March 2021 book blog

Ah yes, Rotherweird. I spent half of March reading Lost Acre. I admit it, I struggled. I’ve been wondering what went wrong, for me, with the Rotherweird trilogy, because it all started off so promisingly. Don’t get me wrong, it’s staying on the shelves because I want to re-read it again in a few years to see if it’s an easier read when I don’t wait a year or two between book 1 and book 2. I love the concept of Rotherweird, as a town. It’s got Gormanghast written all over it, and I bloody well love Gormanghast. I love the idea of secret places where those in the know can move between dimensions. I love the idea of the mixing place, and of the near immortal mixed. The villain and his plots are genuinely horrifying, and the idea of taking over a life by shapeshifting is great. There are lots and lots of intriguing characters. And I think that was my problem, the ‘lots and lots’. There were just too many irons in the fire and too many fires, and I really shouldn’t have left that gap between Book 1 and Book 2, because I lost the momentum and my grasp of the story. I’ll try again in a few years, because I do think it’s worth another go.

So, on to one of my book token impulse buys, ‘We Have Always Lived In The Castle’ by Shirley Jackson. I read it in 24 hours, and finished it with a feeling of elation at how great the story was, and mounting fury that NOBODY has ever told me to read it. Nobody. You utter bastards. There needs to be a foundation somewhere that gives copies to everyone on their fifteenth birthday.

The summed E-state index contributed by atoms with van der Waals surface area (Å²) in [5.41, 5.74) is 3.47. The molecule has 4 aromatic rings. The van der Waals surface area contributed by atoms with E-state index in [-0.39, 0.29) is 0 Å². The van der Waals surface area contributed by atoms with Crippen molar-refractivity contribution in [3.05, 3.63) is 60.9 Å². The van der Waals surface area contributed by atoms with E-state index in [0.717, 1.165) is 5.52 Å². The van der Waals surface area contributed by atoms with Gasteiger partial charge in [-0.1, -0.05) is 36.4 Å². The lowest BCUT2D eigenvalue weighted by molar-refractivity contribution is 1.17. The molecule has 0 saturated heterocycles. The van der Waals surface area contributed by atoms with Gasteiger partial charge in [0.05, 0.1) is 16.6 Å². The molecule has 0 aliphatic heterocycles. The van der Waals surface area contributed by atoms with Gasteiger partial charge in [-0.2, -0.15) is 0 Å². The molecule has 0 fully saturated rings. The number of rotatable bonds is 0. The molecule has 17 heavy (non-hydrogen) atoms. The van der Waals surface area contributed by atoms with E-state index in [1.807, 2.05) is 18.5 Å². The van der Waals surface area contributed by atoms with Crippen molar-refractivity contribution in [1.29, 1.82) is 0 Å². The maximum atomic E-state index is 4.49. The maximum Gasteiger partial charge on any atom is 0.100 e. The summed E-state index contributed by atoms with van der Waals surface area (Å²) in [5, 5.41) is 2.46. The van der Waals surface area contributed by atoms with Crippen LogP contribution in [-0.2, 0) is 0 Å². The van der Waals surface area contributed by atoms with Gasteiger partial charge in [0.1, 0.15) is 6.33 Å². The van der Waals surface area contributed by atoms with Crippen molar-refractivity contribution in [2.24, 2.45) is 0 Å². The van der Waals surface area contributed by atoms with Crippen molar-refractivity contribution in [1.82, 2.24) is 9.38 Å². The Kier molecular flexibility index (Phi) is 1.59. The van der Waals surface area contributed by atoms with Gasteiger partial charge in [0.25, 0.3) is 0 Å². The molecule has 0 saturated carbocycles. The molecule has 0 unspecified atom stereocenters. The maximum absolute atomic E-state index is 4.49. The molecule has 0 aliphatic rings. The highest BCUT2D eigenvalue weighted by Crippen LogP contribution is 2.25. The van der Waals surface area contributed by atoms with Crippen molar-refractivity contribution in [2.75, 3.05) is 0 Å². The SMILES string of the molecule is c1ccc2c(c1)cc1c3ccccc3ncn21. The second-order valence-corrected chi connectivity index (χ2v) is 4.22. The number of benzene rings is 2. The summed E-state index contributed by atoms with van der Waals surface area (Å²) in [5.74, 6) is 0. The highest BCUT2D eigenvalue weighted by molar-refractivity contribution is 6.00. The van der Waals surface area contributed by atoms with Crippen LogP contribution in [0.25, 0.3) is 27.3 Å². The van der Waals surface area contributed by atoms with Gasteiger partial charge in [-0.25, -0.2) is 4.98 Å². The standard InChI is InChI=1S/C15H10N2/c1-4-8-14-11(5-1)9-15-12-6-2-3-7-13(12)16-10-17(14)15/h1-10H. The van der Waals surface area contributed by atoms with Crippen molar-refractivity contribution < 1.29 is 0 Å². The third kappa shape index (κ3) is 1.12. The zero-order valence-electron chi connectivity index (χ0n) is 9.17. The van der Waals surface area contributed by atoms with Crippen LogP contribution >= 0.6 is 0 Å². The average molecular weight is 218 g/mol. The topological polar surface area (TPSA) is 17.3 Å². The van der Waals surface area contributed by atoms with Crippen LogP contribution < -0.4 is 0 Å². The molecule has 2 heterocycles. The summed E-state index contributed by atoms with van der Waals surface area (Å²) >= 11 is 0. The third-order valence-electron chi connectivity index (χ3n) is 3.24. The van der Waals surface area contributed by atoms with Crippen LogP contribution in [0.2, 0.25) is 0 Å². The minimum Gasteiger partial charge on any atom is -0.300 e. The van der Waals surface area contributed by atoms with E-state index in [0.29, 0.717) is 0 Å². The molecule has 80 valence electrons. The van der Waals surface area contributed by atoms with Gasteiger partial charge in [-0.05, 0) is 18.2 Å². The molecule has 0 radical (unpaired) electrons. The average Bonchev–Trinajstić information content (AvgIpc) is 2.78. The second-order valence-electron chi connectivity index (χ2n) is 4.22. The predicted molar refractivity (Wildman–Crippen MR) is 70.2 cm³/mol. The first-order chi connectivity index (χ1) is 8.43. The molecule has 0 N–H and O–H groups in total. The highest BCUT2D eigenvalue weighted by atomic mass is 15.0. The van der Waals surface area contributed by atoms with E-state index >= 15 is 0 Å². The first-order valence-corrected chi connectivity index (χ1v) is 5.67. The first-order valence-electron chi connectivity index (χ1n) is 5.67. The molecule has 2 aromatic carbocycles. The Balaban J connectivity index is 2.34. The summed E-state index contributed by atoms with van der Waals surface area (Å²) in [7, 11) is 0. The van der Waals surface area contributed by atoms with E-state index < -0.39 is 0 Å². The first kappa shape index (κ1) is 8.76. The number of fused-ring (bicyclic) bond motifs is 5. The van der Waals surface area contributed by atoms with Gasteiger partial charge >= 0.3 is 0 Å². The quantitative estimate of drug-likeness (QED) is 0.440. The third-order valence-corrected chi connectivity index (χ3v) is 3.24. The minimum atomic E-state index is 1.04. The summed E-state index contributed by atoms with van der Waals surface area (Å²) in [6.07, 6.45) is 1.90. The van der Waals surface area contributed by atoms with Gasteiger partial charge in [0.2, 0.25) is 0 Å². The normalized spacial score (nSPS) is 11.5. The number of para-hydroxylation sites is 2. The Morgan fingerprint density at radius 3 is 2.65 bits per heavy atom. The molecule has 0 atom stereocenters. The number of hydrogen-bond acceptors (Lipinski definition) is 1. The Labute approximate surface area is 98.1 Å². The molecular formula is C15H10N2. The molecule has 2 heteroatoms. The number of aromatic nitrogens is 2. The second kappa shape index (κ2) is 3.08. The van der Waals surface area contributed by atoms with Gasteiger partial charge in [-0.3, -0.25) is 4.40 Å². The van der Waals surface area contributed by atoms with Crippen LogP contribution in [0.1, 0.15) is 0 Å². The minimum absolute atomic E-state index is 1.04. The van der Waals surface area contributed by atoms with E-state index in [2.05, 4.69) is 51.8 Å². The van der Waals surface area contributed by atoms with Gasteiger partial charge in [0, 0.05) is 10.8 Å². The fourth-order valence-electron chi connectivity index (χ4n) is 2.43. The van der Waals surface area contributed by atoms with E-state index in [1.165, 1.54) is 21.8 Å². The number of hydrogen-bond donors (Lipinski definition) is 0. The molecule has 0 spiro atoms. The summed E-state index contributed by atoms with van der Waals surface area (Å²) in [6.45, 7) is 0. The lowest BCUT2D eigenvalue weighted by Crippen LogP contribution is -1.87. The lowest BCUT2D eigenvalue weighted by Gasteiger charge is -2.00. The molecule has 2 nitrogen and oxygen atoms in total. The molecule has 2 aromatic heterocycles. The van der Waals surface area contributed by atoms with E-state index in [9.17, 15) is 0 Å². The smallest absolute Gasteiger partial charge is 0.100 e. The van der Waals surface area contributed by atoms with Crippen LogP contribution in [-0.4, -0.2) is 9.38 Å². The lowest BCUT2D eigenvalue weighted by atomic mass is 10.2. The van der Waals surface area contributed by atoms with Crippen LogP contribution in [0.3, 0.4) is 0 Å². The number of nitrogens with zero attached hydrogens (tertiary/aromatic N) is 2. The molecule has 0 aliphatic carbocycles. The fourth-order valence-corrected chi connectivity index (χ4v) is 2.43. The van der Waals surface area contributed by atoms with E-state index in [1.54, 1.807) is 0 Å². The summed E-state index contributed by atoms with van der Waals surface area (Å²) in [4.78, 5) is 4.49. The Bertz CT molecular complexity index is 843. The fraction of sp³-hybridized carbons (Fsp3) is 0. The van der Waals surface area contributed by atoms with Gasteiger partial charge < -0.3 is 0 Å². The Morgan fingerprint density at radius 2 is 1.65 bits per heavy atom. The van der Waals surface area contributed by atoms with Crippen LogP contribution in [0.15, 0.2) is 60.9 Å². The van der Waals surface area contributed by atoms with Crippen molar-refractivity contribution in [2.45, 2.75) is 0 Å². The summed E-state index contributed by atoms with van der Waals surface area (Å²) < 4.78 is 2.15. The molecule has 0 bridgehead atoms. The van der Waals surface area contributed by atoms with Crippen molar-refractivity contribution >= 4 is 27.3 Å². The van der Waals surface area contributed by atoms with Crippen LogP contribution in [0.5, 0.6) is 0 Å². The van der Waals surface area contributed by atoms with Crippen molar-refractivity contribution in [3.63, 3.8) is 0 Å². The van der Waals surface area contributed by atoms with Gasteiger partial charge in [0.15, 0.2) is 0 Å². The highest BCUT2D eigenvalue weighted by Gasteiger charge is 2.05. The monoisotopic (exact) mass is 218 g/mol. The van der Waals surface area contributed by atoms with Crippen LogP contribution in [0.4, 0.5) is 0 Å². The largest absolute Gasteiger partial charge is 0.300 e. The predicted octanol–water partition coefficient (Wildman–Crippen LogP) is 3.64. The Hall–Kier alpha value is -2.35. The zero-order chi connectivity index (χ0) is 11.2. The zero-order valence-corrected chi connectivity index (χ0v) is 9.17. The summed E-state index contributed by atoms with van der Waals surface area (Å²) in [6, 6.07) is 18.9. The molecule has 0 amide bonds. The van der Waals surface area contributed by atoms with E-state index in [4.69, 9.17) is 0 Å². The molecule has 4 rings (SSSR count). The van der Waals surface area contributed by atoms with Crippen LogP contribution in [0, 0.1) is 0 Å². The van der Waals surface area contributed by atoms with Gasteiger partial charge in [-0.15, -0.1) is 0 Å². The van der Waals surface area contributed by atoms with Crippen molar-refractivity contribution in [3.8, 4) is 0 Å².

The rest of March’s reading was filled out a little by the urge to read the pile of magazines that had piled up over the months, so I was only reading Becky Chambers ‘Record Of A Spaceborn Few’ for a few minutes every night, and it took a while to hit that spot two thirds of the way through where I just could not put it down. If you’ve not yet read any of the Wayfarers series, and you like SF, then I respectfully suggest that you save some pennies or make an order at the library, and treat yourself. The books are all set loosely in the same time period, with a human diaspora scraping a living in a multi-species galactic culture that has only recently voted to admit us as members. If you like guns and battles it’s probably not for you, but if you’re interested in exploring ideas of what it means to be a person and how a fractured race with little to offer can survive in a largely indifferent galaxy, then Wayfarers is for you.

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